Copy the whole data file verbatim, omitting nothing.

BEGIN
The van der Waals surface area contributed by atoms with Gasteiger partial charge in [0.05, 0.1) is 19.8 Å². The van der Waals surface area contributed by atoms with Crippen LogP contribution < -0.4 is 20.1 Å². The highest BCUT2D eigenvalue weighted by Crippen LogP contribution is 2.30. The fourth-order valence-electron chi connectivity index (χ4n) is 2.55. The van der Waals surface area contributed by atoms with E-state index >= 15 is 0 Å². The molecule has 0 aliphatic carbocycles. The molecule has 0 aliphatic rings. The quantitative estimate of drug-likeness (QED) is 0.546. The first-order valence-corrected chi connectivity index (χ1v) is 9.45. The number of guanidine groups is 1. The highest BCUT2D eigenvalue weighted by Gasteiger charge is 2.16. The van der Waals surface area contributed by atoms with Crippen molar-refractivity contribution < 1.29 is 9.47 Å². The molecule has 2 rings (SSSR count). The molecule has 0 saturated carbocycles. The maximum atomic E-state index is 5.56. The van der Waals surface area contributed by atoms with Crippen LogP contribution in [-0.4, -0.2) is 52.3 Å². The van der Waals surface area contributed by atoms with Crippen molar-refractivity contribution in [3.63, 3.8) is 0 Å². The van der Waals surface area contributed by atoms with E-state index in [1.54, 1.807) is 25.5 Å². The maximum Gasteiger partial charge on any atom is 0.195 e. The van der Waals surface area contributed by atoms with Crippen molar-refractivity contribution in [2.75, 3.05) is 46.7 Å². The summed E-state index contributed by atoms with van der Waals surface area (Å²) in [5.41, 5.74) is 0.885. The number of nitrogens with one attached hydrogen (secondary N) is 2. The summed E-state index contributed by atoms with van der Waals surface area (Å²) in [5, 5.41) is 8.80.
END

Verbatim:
The van der Waals surface area contributed by atoms with Gasteiger partial charge in [0.05, 0.1) is 19.8 Å². The van der Waals surface area contributed by atoms with Crippen LogP contribution < -0.4 is 20.1 Å². The highest BCUT2D eigenvalue weighted by Crippen LogP contribution is 2.30. The fourth-order valence-electron chi connectivity index (χ4n) is 2.55. The van der Waals surface area contributed by atoms with E-state index >= 15 is 0 Å². The molecule has 0 aliphatic carbocycles. The molecule has 0 aliphatic rings. The quantitative estimate of drug-likeness (QED) is 0.546. The first-order valence-corrected chi connectivity index (χ1v) is 9.45. The number of guanidine groups is 1. The highest BCUT2D eigenvalue weighted by Gasteiger charge is 2.16. The van der Waals surface area contributed by atoms with Crippen molar-refractivity contribution < 1.29 is 9.47 Å². The molecule has 2 rings (SSSR count). The molecule has 0 saturated carbocycles. The maximum atomic E-state index is 5.56. The van der Waals surface area contributed by atoms with Crippen LogP contribution in [-0.4, -0.2) is 52.3 Å². The van der Waals surface area contributed by atoms with Crippen molar-refractivity contribution in [3.63, 3.8) is 0 Å². The van der Waals surface area contributed by atoms with E-state index in [1.54, 1.807) is 25.5 Å². The maximum Gasteiger partial charge on any atom is 0.195 e. The van der Waals surface area contributed by atoms with Crippen molar-refractivity contribution in [2.75, 3.05) is 46.7 Å². The summed E-state index contributed by atoms with van der Waals surface area (Å²) in [5.41, 5.74) is 0.885. The number of nitrogens with one attached hydrogen (secondary N) is 2. The summed E-state index contributed by atoms with van der Waals surface area (Å²) in [5, 5.41) is 8.80.